A missing child was found safe following an alert issued by the County’s mass notification system early Tuesday morning, an event which has also lead to a policy change for the system during overnight hours.
“We are happy to report that our system worked as it was supposed to, and the child in this instance was located,” Hall County Emergency Management Agency Director David Kimbrell said. “However, we are constantly evaluating how the notification system could be used more effectively in these types of situations and will now tailor its alerts to be received by those who are most likely to utilize them overnight.”
He said only those who have opted in to Hall County Citizen’s Alert System will receive notifications via text or email between the hours of 10 p.m. and 7 a.m. when those alerts involve non-life threatening situations.
“That means citizens who were automatically subscribed to the system using the County’s 9-1-1 database of landlines will no longer be notified overnight unless the notification involves a severe thunderstorm or tornado warning or other life-threatening situation that would affect a large group of citizens,” Kimbrell said. “This way, those that are awake will receive the message via text or email without causing a disruption to those who are asleep during those hours.”
The policy change comes after the County received feedback that the non-life threatening overnight notifications via landline caused confusion for some residents.
“Our Citizen’s Alert System is meant to help keep our citizens safe,” said Assistant Hall County Administrator Marty Nix. “That’s why we want to continually evaluate our policies and improve our communications in an effort to provide the highest level of service to our residents.”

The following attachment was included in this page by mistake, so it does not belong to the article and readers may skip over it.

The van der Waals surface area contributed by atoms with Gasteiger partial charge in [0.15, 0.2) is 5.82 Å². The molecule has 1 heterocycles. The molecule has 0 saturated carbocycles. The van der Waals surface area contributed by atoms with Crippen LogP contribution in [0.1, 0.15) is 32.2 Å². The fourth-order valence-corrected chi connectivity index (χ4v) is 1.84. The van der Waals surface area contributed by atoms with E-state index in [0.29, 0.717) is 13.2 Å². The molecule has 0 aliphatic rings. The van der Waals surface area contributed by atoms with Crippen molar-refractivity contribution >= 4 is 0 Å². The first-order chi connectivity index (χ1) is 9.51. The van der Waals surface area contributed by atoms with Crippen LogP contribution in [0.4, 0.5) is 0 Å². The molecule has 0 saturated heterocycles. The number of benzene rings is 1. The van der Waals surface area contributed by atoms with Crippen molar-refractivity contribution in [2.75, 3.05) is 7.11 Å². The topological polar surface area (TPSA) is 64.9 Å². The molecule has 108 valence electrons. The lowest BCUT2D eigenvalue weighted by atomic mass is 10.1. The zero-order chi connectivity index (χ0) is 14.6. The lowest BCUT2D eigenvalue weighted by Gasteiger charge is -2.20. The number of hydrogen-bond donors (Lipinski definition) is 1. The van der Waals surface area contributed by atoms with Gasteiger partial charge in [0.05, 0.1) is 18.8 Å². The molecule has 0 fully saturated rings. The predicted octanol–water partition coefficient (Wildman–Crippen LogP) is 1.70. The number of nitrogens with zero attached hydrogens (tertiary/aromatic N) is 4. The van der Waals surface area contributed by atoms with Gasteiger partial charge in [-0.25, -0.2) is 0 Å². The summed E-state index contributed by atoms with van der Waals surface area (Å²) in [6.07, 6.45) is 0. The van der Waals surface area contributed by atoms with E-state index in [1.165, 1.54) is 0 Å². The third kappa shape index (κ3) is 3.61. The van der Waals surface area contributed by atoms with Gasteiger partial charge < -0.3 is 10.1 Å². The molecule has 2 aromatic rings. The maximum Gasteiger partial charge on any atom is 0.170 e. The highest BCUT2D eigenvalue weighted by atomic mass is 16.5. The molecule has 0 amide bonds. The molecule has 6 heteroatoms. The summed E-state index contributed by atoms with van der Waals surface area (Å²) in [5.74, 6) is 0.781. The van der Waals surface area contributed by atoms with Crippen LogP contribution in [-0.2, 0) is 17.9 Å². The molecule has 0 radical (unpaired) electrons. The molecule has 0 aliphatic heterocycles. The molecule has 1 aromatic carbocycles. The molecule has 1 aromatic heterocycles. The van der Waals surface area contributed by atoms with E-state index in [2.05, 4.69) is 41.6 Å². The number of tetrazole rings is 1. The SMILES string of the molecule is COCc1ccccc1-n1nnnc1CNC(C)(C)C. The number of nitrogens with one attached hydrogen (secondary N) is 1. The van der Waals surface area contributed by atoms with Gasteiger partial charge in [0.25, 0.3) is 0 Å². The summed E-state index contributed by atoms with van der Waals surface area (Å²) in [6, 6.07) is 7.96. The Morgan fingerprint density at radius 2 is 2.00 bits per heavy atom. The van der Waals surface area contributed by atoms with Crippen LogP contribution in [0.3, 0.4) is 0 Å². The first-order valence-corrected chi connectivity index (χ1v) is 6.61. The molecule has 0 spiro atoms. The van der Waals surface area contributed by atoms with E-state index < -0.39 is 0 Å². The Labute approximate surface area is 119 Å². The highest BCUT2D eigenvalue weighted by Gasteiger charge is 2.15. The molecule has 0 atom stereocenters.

The Hall County Citizen’s Alert System, an online tool which notifies residents of a number of issues, including severe weather, fires, floods, toxic environmental issues and in-process violent crimes, was launched in February 2012. The system alerts residents through a variety of contact mechanisms, including cell phone, landline, email, text messaging, pager, and more, ensuring that important information is received within minutes—no matter the person’s location. In addition to being notified about emergencies, residents can also receive information about other important activities, such as road closures and water utility maintenance.
According to Hall County 9-1-1 Director Gail Lane, approximately 45,000 residents and/or businesses have been added to the system’s database.
“The ability to reach all residents quickly during an emergency in order to warn them and provide guidance is critical to upholding our commitment to protecting citizens from any danger that threatens our community,” said Lane.
Citizens can sign up to receive the mass notifications on their cell phone or via email, pager, etc. by going to alerts.hallcounty.org and clicking on the Citizen’s Alert System link. That’s also where residents can select what types of emergencies they want to be notified of and through what method of communication they’d like to receive those alerts. Residents who have signed up for the alerts can also opt out at any time online.